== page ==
Learning By Example: 9 More Responsive Emails

A few months back, I wrote a post outlining four responsive emails and the tactics they applied to content. I’ve received significant feedback on that post, so I’m diving back in to show some more responsive emails from my inbox. There’s a range of ideas here, from beginner to advanced tricks.

It’s important that we all be looking at examples of what’s happening in the space. There are few best practices established, and fewer quick fixes. The phrase “mobile optimization” is being tossed around a lot, but the idea is new enough that I don’t think we quite know what it means yet. There’s no light switch for addressing mobile inboxes, but these examples are a great place to keep learning from those who are paving the way.

Let’s jump in.

Note: The only edit I’ve made to these images is to cut off footer text on some messages, as it took up space without providing additional insight.

1. Campaign Monitor Newsletter

Campaign Monitor was one of the first to embrace responsive email, and their newsletter remains one of the most graceful examples of transitioning from a desktop to mobile state. It’s a perfect example of maximizing readability.

Notable tactics used in transition from desktop state to mobile state:

  • Preheader (and a few footer) elements hidden
  • Email shell (usually called the “template”) resized to be narrower
  • Text reflows in skinnier layout


2. Hilton HHonors

I mentioned a Hilton HHonors email in my previous post, too – they’re consistently using responsive email and slowly trying new things. What’s interesting here is the hero image. It’s the same across both views, but used in a slightly different way. Note the image appears to wrap around the body column on the desktop view, while it’s simply full width on the mobile view.

Notable tactics used in transition from desktop state to mobile state:

  • Preheader hidden
  • Account module hidden
  • Shell resized
  • Footer logos hidden


3. Salesforce.Com Developer News

This Salesforce email is notable because it represents an emerging trend among responsive emails. A number of elements are adjusted in the mobile view, but the main point to note is how the right column of the body floats under the left column. No other significant adjustments are made, so this is purely a readability move.

Notable tactics used in transition from desktop state to mobile state:

  • Right column floats under left column

This approach is one of the ways brands are retro-fitting old designs to be more mobile-friendly without redesigning. It certainly shouldn’t be labeled as “optimizing” for mobile, but it’s a step forward on improving readability.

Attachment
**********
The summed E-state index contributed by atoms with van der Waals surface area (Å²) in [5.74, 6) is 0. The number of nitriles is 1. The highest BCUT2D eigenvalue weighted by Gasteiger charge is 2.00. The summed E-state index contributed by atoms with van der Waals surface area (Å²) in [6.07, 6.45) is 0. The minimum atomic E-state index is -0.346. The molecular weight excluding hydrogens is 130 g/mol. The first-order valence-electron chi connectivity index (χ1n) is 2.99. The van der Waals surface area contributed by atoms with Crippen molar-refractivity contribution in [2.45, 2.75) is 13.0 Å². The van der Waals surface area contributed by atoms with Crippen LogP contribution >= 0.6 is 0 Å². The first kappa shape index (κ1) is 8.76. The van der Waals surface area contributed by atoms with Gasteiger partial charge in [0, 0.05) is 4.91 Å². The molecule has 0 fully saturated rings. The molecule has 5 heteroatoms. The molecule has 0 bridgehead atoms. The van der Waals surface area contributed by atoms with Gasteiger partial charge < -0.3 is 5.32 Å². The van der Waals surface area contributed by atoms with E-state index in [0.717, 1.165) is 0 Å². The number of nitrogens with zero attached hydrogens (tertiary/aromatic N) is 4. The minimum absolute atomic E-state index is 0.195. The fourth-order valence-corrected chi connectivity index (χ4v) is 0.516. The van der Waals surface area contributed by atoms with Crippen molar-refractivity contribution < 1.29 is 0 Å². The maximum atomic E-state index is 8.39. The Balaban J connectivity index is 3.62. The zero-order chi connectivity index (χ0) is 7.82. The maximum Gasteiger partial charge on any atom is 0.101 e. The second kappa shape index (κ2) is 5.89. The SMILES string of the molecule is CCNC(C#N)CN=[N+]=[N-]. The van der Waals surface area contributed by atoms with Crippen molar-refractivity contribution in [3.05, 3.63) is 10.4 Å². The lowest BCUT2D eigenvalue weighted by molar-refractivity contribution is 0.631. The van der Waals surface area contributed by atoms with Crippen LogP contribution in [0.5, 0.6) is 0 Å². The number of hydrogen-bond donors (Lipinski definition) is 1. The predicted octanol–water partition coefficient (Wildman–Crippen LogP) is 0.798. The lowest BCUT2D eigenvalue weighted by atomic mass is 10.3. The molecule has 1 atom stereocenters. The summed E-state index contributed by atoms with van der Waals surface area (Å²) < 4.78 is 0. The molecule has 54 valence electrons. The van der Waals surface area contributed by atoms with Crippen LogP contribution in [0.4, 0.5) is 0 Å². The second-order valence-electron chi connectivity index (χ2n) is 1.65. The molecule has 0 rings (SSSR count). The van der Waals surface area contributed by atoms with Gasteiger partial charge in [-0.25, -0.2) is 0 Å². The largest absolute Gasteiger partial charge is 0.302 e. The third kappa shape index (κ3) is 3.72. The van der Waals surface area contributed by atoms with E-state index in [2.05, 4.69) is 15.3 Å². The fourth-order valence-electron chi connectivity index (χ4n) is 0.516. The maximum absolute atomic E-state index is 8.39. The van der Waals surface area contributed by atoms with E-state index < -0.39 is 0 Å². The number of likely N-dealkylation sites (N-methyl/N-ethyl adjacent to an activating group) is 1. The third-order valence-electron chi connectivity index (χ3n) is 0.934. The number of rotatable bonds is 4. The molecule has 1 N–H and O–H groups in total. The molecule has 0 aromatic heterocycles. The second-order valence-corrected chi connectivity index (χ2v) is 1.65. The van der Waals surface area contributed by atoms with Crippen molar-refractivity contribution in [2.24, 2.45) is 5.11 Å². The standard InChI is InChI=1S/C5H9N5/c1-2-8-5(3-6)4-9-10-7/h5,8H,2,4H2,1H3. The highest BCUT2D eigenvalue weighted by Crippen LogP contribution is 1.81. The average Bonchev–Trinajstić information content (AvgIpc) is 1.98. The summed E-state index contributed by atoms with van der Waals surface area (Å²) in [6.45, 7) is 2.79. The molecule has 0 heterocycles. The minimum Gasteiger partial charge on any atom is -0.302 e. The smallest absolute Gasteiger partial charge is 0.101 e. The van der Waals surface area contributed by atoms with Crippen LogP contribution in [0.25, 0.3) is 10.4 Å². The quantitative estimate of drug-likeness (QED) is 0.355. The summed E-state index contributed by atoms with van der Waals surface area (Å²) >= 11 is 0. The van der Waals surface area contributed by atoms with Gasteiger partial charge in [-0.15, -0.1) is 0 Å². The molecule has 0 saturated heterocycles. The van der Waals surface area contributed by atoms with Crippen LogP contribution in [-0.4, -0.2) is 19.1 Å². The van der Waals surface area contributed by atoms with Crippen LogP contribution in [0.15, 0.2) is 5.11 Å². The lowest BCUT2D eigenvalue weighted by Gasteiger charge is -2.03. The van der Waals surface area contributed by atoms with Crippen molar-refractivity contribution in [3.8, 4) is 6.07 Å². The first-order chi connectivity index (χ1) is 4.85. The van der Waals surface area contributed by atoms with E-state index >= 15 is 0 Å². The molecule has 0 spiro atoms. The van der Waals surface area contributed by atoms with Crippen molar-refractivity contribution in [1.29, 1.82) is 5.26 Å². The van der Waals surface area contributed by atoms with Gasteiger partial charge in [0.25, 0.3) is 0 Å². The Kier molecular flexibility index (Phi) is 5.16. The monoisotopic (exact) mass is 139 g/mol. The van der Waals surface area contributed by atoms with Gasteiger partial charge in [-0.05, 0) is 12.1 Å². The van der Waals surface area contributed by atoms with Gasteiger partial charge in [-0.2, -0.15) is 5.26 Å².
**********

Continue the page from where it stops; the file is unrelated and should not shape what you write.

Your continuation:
4. Rewards Network | Delta SkyMiles Dining

This email shows a restrained use of the mobile view. Again, the primary goal here is readability on mobile. The main tactic in place is simply hiding images to provide faster access to directly actionable information.

Notable tactics used in transition from desktop state to mobile state:

  • Images hidden for easier reading


5. HTC Newsletter

Another simple but effective example can be seen here. A single image is hidden and the width is adjusted to ensure readability on small screens.

Notable tactics used in transition from desktop state to mobile state:

  • Hero image hidden
  • Shell size adjusted


6. AT&T: Add A Line Promo

Here’s a slightly more advanced version of the floating we’ve seen in other emails. There’s been ample planning for both a wide-format/desktop view and a narrow-format/mobile view so no content needs to be hidden.

Notable tactics used in transition from desktop state to mobile state:

  • Content floats (hero info under hero image, body info blocks next to body images
  • Phone number call-to-action (CTA) becomes a button
  • Footer links float and become full width


7. Seagate: Windows 8 Announcement

We see more of the same in the Seagate email. There’s one instance of floating in the hero content, and images are hidden to keep the content readable. The notable difference here is in the hero image – look closely at each view. See how the external drives shift their position? There are two different images here: one for the desktop view and one for the mobile view.

Notable tactics used in transition from desktop state to mobile state:

  • Hero content floats
  • Hero image replacement
  • Body images hidden


8. Starwood Preferred Guest News